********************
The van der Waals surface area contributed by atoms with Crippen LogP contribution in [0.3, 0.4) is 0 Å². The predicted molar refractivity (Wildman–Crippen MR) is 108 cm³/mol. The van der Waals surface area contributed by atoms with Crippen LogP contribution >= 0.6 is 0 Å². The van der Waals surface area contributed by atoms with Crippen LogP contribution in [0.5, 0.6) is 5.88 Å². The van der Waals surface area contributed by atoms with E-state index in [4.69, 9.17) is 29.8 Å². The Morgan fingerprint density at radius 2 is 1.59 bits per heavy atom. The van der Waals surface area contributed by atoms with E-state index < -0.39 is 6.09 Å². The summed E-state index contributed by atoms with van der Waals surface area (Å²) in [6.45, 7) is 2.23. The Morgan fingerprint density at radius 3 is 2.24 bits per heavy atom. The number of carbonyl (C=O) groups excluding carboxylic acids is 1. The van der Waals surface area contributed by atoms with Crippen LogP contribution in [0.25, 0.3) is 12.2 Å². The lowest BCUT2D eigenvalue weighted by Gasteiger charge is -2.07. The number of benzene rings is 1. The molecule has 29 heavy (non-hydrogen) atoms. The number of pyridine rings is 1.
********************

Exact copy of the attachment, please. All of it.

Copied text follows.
The van der Waals surface area contributed by atoms with Crippen LogP contribution in [0.3, 0.4) is 0 Å². The predicted molar refractivity (Wildman–Crippen MR) is 108 cm³/mol. The van der Waals surface area contributed by atoms with Crippen LogP contribution >= 0.6 is 0 Å². The van der Waals surface area contributed by atoms with Crippen LogP contribution in [0.5, 0.6) is 5.88 Å². The van der Waals surface area contributed by atoms with E-state index in [4.69, 9.17) is 29.8 Å². The Morgan fingerprint density at radius 2 is 1.59 bits per heavy atom. The van der Waals surface area contributed by atoms with E-state index < -0.39 is 6.09 Å². The summed E-state index contributed by atoms with van der Waals surface area (Å²) in [6.45, 7) is 2.23. The Morgan fingerprint density at radius 3 is 2.24 bits per heavy atom. The number of carbonyl (C=O) groups excluding carboxylic acids is 1. The van der Waals surface area contributed by atoms with Crippen LogP contribution in [0.25, 0.3) is 12.2 Å². The lowest BCUT2D eigenvalue weighted by Gasteiger charge is -2.07. The number of benzene rings is 1. The molecule has 29 heavy (non-hydrogen) atoms. The number of pyridine rings is 1.